CP on Facebook


CP on Twitter
Print Email

Listening Party

Bill Orcutt: How the Thing Sings

Photo: , License: N/A

Bill Orcutt

How the Thing Sings

Editions Mego

Depending on how literally you want to take it, the “thing” referenced in the title could be Bill Orcutt’s guitar, a battered acoustic with the A and D strings missing. Or maybe the “thing” is Orcutt himself, the former guitarist of scrabbling noise-punk unit Harry Pussy who dropped out of sight for a decade only to re-emerge playing solo on said guitar (any actual vocalizing he does is limited to high-pitched moans or Tourette’s-like outbursts). Or maybe it’s something else altogether. But what’s become apparent over the past two years is that Orcutt has found a way to funnel the anarchic energy of HP into the American steel-string acoustic tradition, making for a whole new type of song.

How the thing sang on his 2009 LP A New Way to Pay Old Debts tended toward explosive outbursts of frenetic picking, obsessively repeating and worrying angular riffs/motifs and slashing at the strings, not so much anything you would associate with the blues tradition but featuring a similar economy and root simplicity of structure and, above all, vivid emotion. How the Thing Sings’ “The Visible Bosom” reprises that approach, opening with arpeggios and a single-note melody line that quickly moves into alternating picked outbursts, plummy chords, and furious attacks; at one point, it sounds like Orcutt’s trying to wrest a single string right out of the machine head. But elsewhere, he branches out from the single-minded focus found on A New Way. The title track is just one of several that wraps Orcutt’s signature buzzy, string-banging assaults in more brooding, occasionally delicate settings; it’s no stretch to call “Heaven Is Closed to Me Now” beautiful. Meanwhile, the closing “A Line From Ol’ Man River” both links Orcutt’s music to a deeper American tradition (through said all-but-unknowable line) and extends his approach into a dynamic 13-plus-minute improvisation that, despite its repetitive nature, never fails to entrance.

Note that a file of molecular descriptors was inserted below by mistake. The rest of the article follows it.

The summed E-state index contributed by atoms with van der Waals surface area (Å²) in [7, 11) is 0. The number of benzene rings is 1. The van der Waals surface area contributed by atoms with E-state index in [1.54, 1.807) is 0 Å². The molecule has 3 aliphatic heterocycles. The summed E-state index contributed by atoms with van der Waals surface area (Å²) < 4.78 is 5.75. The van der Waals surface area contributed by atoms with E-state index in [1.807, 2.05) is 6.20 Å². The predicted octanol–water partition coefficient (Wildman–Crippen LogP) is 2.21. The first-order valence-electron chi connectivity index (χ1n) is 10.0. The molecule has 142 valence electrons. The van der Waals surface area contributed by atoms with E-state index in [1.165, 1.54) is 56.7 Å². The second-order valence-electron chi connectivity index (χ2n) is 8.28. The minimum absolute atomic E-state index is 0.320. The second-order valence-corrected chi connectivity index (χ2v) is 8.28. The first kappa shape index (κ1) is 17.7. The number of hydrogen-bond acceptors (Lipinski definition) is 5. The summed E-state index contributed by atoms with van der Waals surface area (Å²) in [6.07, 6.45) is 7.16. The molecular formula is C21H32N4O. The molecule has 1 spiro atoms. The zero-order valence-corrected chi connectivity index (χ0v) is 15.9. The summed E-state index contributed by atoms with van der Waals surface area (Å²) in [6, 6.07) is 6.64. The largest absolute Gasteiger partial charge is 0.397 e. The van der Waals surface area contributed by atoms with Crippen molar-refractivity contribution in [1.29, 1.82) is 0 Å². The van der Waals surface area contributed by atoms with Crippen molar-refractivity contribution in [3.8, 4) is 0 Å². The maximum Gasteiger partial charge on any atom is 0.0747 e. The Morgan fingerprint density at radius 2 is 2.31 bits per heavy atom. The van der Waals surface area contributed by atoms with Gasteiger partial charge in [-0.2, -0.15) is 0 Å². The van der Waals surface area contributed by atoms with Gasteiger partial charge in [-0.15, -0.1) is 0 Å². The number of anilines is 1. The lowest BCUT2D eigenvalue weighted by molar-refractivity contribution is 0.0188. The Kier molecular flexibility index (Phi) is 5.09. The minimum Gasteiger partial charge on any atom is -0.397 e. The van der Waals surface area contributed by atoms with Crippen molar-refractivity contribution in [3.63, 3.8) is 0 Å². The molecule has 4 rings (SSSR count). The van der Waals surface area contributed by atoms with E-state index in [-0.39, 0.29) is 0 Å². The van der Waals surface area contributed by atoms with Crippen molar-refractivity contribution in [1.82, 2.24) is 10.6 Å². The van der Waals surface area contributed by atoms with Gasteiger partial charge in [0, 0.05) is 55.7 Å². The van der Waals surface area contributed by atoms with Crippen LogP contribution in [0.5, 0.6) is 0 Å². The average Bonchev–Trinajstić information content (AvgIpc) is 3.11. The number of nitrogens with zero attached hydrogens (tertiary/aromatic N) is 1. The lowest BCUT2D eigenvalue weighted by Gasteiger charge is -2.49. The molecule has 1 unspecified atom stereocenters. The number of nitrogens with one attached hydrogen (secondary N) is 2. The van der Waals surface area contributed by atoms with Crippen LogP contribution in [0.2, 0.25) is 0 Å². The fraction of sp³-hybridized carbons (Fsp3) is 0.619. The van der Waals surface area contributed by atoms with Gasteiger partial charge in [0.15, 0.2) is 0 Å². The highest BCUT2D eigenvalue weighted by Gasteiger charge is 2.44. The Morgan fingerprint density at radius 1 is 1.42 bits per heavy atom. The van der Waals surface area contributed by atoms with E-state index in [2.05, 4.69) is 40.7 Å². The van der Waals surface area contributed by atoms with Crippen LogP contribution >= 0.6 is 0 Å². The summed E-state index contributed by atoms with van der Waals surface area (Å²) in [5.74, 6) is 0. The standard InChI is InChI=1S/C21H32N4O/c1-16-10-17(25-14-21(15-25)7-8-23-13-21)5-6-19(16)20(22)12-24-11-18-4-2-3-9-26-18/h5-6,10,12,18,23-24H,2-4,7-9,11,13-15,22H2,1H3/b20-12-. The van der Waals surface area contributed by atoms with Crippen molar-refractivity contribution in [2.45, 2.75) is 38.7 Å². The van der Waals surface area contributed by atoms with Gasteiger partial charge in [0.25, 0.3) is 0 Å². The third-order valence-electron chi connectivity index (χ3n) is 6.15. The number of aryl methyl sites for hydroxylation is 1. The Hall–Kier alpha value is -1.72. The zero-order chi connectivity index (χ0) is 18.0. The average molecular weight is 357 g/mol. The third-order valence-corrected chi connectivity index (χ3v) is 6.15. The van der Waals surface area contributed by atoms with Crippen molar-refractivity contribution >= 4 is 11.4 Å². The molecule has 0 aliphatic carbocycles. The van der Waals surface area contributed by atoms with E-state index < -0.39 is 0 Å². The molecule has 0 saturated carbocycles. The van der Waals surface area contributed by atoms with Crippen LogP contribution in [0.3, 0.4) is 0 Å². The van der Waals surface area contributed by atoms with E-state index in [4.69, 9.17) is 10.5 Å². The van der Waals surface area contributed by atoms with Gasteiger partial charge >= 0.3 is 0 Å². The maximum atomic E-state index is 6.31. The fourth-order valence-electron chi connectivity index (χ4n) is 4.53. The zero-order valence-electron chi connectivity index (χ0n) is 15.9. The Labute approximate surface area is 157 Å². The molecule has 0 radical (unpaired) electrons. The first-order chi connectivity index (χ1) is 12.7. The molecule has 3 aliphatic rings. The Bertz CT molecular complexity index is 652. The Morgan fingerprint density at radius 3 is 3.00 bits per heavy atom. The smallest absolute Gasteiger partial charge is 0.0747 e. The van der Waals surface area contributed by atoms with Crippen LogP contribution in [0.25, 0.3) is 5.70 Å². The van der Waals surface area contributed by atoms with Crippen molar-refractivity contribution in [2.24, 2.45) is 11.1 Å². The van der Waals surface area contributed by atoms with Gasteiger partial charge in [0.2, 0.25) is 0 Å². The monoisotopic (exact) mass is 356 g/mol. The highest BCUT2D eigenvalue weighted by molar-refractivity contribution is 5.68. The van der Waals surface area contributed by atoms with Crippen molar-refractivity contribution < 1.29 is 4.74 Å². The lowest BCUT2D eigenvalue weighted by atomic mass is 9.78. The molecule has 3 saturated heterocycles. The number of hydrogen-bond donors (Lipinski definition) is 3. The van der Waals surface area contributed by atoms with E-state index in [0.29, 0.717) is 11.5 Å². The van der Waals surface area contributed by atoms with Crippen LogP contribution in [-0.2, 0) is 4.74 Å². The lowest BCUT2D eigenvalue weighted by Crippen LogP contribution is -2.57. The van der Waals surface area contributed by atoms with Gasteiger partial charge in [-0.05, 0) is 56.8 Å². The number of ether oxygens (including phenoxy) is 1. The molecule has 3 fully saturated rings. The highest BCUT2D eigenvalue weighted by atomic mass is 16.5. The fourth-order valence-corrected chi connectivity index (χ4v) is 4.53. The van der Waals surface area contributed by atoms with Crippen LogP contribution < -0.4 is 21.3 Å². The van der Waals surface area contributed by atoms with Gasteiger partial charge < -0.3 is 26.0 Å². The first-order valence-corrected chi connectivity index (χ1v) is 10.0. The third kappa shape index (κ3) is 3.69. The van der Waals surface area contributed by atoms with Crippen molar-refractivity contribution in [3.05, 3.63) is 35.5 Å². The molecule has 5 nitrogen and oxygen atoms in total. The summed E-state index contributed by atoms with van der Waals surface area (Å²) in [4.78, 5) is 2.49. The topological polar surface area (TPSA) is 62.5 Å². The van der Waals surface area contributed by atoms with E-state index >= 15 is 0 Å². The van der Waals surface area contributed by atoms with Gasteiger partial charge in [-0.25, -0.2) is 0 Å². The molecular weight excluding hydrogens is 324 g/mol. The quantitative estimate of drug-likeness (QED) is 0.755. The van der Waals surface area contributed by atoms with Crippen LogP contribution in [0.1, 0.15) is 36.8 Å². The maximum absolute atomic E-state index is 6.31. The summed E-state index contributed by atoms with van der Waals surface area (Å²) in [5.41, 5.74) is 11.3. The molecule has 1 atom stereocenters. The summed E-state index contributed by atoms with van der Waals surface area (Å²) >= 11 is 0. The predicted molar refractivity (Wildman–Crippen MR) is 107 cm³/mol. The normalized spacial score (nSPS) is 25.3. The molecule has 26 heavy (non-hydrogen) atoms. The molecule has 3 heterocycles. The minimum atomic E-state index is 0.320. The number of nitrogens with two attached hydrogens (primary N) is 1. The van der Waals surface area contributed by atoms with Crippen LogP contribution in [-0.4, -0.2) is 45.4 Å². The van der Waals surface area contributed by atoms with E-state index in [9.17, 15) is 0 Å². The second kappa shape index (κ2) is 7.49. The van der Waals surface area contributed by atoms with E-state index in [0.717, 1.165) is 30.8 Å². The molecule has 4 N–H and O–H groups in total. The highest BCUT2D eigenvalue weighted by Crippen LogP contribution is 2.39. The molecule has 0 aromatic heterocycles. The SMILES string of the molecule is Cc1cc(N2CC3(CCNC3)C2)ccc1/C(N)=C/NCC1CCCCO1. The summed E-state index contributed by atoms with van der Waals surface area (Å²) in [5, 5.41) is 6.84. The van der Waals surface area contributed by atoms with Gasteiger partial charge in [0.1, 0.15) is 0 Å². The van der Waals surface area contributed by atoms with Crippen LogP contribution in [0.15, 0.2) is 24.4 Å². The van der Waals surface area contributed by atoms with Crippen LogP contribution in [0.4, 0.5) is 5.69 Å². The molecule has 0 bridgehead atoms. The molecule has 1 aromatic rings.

At the end of “Till I Get Satisfied,” you can hear Orcutt breathing heavily in the brief silence after the last strum. This is, above all, intimate music, coming straight out of his guts, not always pretty but never less than alive and impossible to ignore. The next time someone asks you the last time someone did something new on a guitar, you can point to this.

  • Mobtown Moon Many of Baltimore’s most accomplished musicians collaborated on an adventurous, challenging, thrilling reinvention of Pink Floyd’s Dark Side of the Moon. | 4/17/2013
  • Zs Score: The Complete Sextet Works 2002-2007 Zs Score: The Complete Sextet Works 2002-2007 Northern Spy Improvisation has been the cornerstone of contemporary underground music for a decade now, maybe two, the exploratory/winging-it impulse that launched a kabillion CD-Rs and warehouse-space sets | 11/21/2012
  • Letitia VanSant A clever woman with a lot to say. | 7/11/2012
  • Wordsmith: King Noah ONCE UPON A TIME, rappers like Baltimore MC Wordsmith—labeled indie, conscious, or backpacker—dotted the mainstream hip-hop landscape like conscientious objectors, avoiding the violence, and self-hate | 6/20/2012
  • Gary B and the Notions How Do We Explode | 6/13/2012
We welcome user discussion on our site, under the following guidelines:

To comment you must first create a profile and sign-in with a verified DISQUS account or social network ID. Sign up here.

Comments in violation of the rules will be denied, and repeat violators will be banned. Please help police the community by flagging offensive comments for our moderators to review. By posting a comment, you agree to our full terms and conditions. Click here to read terms and conditions.
comments powered by Disqus